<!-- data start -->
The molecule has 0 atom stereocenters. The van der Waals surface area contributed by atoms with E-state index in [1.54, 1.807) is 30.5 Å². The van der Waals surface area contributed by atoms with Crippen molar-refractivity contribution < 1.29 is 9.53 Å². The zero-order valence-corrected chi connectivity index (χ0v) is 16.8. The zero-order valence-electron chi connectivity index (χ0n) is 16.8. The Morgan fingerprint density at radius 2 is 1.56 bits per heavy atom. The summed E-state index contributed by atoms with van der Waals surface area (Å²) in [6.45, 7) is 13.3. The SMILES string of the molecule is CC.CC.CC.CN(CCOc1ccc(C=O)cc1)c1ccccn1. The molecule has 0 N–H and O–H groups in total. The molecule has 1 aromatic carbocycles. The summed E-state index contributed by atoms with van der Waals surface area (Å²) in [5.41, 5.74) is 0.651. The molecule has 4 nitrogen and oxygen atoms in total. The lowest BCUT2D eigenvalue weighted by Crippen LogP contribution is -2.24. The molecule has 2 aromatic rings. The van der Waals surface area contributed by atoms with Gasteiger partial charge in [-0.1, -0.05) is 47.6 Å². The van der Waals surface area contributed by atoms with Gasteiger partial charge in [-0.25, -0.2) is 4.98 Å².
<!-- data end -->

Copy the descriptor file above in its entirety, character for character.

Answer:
The molecule has 0 atom stereocenters. The van der Waals surface area contributed by atoms with E-state index in [1.54, 1.807) is 30.5 Å². The van der Waals surface area contributed by atoms with Crippen molar-refractivity contribution < 1.29 is 9.53 Å². The zero-order valence-corrected chi connectivity index (χ0v) is 16.8. The zero-order valence-electron chi connectivity index (χ0n) is 16.8. The Morgan fingerprint density at radius 2 is 1.56 bits per heavy atom. The summed E-state index contributed by atoms with van der Waals surface area (Å²) in [6.45, 7) is 13.3. The SMILES string of the molecule is CC.CC.CC.CN(CCOc1ccc(C=O)cc1)c1ccccn1. The molecule has 0 N–H and O–H groups in total. The molecule has 1 aromatic carbocycles. The summed E-state index contributed by atoms with van der Waals surface area (Å²) in [5.41, 5.74) is 0.651. The molecule has 4 nitrogen and oxygen atoms in total. The lowest BCUT2D eigenvalue weighted by Crippen LogP contribution is -2.24. The molecule has 2 aromatic rings. The van der Waals surface area contributed by atoms with Gasteiger partial charge in [-0.1, -0.05) is 47.6 Å². The van der Waals surface area contributed by atoms with Gasteiger partial charge in [-0.25, -0.2) is 4.98 Å².